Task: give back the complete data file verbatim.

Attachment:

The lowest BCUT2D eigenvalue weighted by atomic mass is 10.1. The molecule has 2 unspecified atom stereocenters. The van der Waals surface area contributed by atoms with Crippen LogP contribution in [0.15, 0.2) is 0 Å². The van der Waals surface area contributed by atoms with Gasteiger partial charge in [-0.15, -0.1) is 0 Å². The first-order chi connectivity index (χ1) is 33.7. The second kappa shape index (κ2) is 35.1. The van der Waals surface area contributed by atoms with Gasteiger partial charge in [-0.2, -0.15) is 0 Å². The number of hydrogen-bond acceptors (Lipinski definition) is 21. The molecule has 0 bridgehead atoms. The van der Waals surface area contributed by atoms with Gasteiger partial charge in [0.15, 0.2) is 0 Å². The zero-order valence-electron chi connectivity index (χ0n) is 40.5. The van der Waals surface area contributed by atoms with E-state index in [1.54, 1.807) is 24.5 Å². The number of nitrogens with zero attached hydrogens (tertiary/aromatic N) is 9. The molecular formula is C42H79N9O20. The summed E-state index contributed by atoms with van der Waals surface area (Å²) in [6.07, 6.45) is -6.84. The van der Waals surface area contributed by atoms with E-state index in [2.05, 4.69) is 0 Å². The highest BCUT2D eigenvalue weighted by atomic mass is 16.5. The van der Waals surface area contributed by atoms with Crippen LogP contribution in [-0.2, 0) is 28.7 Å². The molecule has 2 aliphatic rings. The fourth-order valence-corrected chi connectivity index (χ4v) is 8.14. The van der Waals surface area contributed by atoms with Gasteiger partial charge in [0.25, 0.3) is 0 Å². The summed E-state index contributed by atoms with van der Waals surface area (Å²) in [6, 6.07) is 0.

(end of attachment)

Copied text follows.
The lowest BCUT2D eigenvalue weighted by atomic mass is 10.1. The molecule has 2 unspecified atom stereocenters. The van der Waals surface area contributed by atoms with Crippen LogP contribution in [0.15, 0.2) is 0 Å². The van der Waals surface area contributed by atoms with Gasteiger partial charge in [-0.15, -0.1) is 0 Å². The first-order chi connectivity index (χ1) is 33.7. The second kappa shape index (κ2) is 35.1. The van der Waals surface area contributed by atoms with Gasteiger partial charge in [-0.2, -0.15) is 0 Å². The number of hydrogen-bond acceptors (Lipinski definition) is 21. The molecule has 0 bridgehead atoms. The van der Waals surface area contributed by atoms with Gasteiger partial charge in [0.15, 0.2) is 0 Å². The zero-order valence-electron chi connectivity index (χ0n) is 40.5. The van der Waals surface area contributed by atoms with E-state index in [1.54, 1.807) is 24.5 Å². The number of nitrogens with zero attached hydrogens (tertiary/aromatic N) is 9. The molecular formula is C42H79N9O20. The summed E-state index contributed by atoms with van der Waals surface area (Å²) in [6.07, 6.45) is -6.84. The van der Waals surface area contributed by atoms with E-state index in [2.05, 4.69) is 0 Å². The highest BCUT2D eigenvalue weighted by atomic mass is 16.5. The van der Waals surface area contributed by atoms with Crippen LogP contribution in [-0.2, 0) is 28.7 Å². The molecule has 2 aliphatic rings. The fourth-order valence-corrected chi connectivity index (χ4v) is 8.14. The van der Waals surface area contributed by atoms with Gasteiger partial charge in [0.25, 0.3) is 0 Å². The summed E-state index contributed by atoms with van der Waals surface area (Å²) in [6, 6.07) is 0.